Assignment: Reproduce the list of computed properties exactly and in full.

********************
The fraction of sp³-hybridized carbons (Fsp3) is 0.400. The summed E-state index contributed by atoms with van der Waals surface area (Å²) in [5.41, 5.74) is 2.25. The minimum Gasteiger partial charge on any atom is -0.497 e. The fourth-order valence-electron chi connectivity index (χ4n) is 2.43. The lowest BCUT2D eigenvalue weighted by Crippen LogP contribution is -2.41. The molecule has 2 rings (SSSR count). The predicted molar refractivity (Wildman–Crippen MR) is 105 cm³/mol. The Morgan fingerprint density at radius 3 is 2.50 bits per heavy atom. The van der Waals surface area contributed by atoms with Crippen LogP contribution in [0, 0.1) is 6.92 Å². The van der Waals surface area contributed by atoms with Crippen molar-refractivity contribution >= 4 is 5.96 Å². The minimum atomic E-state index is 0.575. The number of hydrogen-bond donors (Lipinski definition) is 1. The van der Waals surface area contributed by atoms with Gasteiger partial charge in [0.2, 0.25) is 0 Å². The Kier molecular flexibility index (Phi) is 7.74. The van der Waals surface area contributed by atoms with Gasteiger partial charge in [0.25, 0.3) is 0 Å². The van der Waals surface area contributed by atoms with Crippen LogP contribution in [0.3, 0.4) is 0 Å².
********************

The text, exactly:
The fraction of sp³-hybridized carbons (Fsp3) is 0.400. The summed E-state index contributed by atoms with van der Waals surface area (Å²) in [5.41, 5.74) is 2.25. The minimum Gasteiger partial charge on any atom is -0.497 e. The fourth-order valence-electron chi connectivity index (χ4n) is 2.43. The lowest BCUT2D eigenvalue weighted by Crippen LogP contribution is -2.41. The molecule has 2 rings (SSSR count). The predicted molar refractivity (Wildman–Crippen MR) is 105 cm³/mol. The Morgan fingerprint density at radius 3 is 2.50 bits per heavy atom. The van der Waals surface area contributed by atoms with Crippen LogP contribution in [0, 0.1) is 6.92 Å². The van der Waals surface area contributed by atoms with Crippen molar-refractivity contribution >= 4 is 5.96 Å². The minimum atomic E-state index is 0.575. The number of hydrogen-bond donors (Lipinski definition) is 1. The van der Waals surface area contributed by atoms with Gasteiger partial charge in [0.2, 0.25) is 0 Å². The Kier molecular flexibility index (Phi) is 7.74. The van der Waals surface area contributed by atoms with Gasteiger partial charge in [0.25, 0.3) is 0 Å². The van der Waals surface area contributed by atoms with Crippen LogP contribution in [0.3, 0.4) is 0 Å².